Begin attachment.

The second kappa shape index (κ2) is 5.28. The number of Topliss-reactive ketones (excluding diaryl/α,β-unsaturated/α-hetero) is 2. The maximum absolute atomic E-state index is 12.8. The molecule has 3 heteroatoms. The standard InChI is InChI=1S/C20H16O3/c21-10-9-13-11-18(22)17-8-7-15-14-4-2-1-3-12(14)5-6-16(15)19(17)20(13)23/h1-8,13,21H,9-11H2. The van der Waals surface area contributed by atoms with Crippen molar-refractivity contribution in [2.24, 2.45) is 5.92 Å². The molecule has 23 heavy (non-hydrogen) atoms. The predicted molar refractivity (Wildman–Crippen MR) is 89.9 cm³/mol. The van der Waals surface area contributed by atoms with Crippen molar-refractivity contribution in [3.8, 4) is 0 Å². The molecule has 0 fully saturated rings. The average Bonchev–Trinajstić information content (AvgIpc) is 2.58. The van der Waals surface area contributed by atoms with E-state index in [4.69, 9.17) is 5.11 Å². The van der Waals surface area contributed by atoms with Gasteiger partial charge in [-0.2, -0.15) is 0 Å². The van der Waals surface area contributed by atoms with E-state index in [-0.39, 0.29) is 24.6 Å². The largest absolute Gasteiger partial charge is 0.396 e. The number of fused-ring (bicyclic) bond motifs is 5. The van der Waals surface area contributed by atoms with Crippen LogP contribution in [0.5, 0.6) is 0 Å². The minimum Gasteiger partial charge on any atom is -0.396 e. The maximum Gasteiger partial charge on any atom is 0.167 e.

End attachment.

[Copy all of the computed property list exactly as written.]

The second kappa shape index (κ2) is 5.28. The number of Topliss-reactive ketones (excluding diaryl/α,β-unsaturated/α-hetero) is 2. The maximum absolute atomic E-state index is 12.8. The molecule has 3 heteroatoms. The standard InChI is InChI=1S/C20H16O3/c21-10-9-13-11-18(22)17-8-7-15-14-4-2-1-3-12(14)5-6-16(15)19(17)20(13)23/h1-8,13,21H,9-11H2. The van der Waals surface area contributed by atoms with Crippen molar-refractivity contribution in [2.24, 2.45) is 5.92 Å². The molecule has 23 heavy (non-hydrogen) atoms. The predicted molar refractivity (Wildman–Crippen MR) is 89.9 cm³/mol. The van der Waals surface area contributed by atoms with Crippen molar-refractivity contribution in [3.8, 4) is 0 Å². The molecule has 0 fully saturated rings. The average Bonchev–Trinajstić information content (AvgIpc) is 2.58. The van der Waals surface area contributed by atoms with E-state index in [4.69, 9.17) is 5.11 Å². The van der Waals surface area contributed by atoms with Gasteiger partial charge in [-0.2, -0.15) is 0 Å². The van der Waals surface area contributed by atoms with E-state index in [-0.39, 0.29) is 24.6 Å². The largest absolute Gasteiger partial charge is 0.396 e. The number of fused-ring (bicyclic) bond motifs is 5. The van der Waals surface area contributed by atoms with Crippen LogP contribution in [0.5, 0.6) is 0 Å². The minimum Gasteiger partial charge on any atom is -0.396 e. The maximum Gasteiger partial charge on any atom is 0.167 e.